The Armoury Chamber’s collection of ceramics and glass comprises around 2,500 items made from a wide range of different types of materials, such as terracotta and majolica, soft, fine and hard porcelain, glass (not only transparent colourless, but and coloured), mirrors, pieces decorated with Roman mosaic, églomisé jewellery, and cut glass (including those in silver and metal mounting).

Ceramics, mainly artistic porcelain, make up the greater part of the collection, which contains 2,000 items. The collection of porcelain in the Armoury Chamber was founded in the mid-19th century. The chronological range of the collection is rather wide, as the Moscow Kremlin Museums possess several artworks created in Ancient Greece in the 4th century B.C. However, there are not many things that old and European and Russian porcelain from the 18th to 20th century forms the basis of the collection.

Here you can see the production of the oldest and most prestigious firms, such as Meissen and Berlin manufactures (Germany), factories of Sèvres, Paris and Limoges (France), English faience, the Imperial Porcelain Factory of Saint Petersburg and famous private factories of Russia, such as Gardner, Kornilov brothers, Popov, Batenin, and others.

The collection includes unique pieces that honour their creators. Two magnificent services – the Olympic and the Kremlin – are the brightest works of art. The first one was made in 1804-1807 in Sèvres by order of Emperor Napoleon Bonaparte as a gift to Russian Emperor Alexander I to mark the conclusion of the Treaties of Tilsit. The second dinner service, made at the Imperial Porcelain Factory in St Petersburg (1837-1839), adorned the festive table in the Grand Kremlin Palace during the most solemn ceremonies in the Kremlin.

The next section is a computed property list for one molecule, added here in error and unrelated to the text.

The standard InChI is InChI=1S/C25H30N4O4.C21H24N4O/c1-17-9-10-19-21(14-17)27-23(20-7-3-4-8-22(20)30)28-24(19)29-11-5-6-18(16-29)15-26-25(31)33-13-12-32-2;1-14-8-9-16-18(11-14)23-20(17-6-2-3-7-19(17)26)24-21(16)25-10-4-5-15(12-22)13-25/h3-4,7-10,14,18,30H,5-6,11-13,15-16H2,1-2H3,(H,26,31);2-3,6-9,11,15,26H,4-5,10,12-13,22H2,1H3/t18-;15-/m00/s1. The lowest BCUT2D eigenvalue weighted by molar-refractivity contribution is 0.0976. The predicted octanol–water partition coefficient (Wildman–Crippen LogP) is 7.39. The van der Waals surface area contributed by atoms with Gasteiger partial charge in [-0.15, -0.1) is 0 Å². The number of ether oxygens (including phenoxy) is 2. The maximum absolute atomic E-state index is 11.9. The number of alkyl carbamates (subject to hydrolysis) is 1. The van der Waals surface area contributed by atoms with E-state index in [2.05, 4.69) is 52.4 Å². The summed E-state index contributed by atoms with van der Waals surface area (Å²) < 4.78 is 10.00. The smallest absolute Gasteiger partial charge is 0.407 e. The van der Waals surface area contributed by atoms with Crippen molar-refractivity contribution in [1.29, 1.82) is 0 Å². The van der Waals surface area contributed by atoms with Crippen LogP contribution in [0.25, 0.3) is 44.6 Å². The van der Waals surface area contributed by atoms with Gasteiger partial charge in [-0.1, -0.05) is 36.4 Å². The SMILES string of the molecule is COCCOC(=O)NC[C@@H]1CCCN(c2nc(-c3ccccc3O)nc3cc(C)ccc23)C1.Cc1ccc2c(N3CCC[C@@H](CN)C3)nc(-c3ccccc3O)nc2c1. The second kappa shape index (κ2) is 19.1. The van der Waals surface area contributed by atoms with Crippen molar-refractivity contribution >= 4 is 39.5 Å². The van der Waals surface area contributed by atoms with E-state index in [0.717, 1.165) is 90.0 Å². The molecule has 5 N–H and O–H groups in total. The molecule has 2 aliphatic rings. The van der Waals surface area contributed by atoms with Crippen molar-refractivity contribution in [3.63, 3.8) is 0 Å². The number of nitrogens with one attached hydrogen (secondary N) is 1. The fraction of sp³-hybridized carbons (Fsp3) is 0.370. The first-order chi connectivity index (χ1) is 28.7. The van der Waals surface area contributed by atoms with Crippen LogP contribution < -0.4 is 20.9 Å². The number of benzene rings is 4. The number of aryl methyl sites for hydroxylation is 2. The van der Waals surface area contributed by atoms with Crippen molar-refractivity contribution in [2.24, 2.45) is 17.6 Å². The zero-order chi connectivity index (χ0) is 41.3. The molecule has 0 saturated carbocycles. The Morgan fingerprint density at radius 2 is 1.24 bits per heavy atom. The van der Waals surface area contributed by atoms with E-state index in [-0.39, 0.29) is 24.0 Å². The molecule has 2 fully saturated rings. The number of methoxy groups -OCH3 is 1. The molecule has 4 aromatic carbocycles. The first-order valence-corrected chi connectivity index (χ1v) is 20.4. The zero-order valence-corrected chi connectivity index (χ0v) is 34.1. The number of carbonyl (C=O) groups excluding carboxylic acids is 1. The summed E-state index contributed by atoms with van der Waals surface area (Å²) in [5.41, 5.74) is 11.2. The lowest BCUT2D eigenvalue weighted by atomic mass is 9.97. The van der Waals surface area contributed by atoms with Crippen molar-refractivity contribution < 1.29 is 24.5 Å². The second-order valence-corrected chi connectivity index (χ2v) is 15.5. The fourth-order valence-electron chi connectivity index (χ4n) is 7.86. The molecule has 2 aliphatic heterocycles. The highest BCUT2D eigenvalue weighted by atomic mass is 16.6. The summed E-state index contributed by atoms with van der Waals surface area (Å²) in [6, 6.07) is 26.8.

The Moscow Kremlin Museums’ collection of artistic glass is one of the oldest in Russia. It began to form at the end of the 18th century and includes items produced in the period from the mid-16th to the 20th centuries. These masterpieces are unique pieces of a significant artistic value, relating to eminent historical events, European and Russian glassmaking formation and technological development. The museum preserves works by Venetian, Bohemian, German, French, Russian, and Chinese masters. A Venetian glasses of Marfa Sobakina (the third wife of Ivan the Terrible), striking Bohemian goblets with the Apostles, as well as magnificent works of art from the time of Peter the Great – the “Themis” goblet dedicated to the naval victories of Russia in the Northern war, the “Poltava Battle” goblet and others are among the museum’s most splendid exhibits.

Explore the collection of the Moscow Kremlin Museums online